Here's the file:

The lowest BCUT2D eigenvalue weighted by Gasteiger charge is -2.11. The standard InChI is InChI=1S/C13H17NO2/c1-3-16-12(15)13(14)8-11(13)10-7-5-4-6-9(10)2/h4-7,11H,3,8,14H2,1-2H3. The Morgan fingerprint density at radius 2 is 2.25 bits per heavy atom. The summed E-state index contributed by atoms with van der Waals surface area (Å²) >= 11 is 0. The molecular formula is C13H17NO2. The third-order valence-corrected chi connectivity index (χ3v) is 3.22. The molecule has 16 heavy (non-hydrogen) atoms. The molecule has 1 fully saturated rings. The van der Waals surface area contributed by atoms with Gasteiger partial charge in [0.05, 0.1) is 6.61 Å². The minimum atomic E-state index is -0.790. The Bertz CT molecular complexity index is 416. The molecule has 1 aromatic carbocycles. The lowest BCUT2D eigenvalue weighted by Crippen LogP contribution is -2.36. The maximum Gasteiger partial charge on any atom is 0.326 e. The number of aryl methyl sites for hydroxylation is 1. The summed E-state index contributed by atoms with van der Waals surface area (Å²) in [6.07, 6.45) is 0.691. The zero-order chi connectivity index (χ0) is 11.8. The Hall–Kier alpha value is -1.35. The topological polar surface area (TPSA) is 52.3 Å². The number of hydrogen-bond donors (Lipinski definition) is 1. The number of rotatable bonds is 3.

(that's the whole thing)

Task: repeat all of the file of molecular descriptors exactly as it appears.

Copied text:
The lowest BCUT2D eigenvalue weighted by Gasteiger charge is -2.11. The standard InChI is InChI=1S/C13H17NO2/c1-3-16-12(15)13(14)8-11(13)10-7-5-4-6-9(10)2/h4-7,11H,3,8,14H2,1-2H3. The Morgan fingerprint density at radius 2 is 2.25 bits per heavy atom. The summed E-state index contributed by atoms with van der Waals surface area (Å²) >= 11 is 0. The molecular formula is C13H17NO2. The third-order valence-corrected chi connectivity index (χ3v) is 3.22. The molecule has 16 heavy (non-hydrogen) atoms. The molecule has 1 fully saturated rings. The van der Waals surface area contributed by atoms with Gasteiger partial charge in [0.05, 0.1) is 6.61 Å². The minimum atomic E-state index is -0.790. The Bertz CT molecular complexity index is 416. The molecule has 1 aromatic carbocycles. The lowest BCUT2D eigenvalue weighted by Crippen LogP contribution is -2.36. The maximum Gasteiger partial charge on any atom is 0.326 e. The number of aryl methyl sites for hydroxylation is 1. The summed E-state index contributed by atoms with van der Waals surface area (Å²) in [6.07, 6.45) is 0.691. The zero-order chi connectivity index (χ0) is 11.8. The Hall–Kier alpha value is -1.35. The topological polar surface area (TPSA) is 52.3 Å². The number of hydrogen-bond donors (Lipinski definition) is 1. The number of rotatable bonds is 3.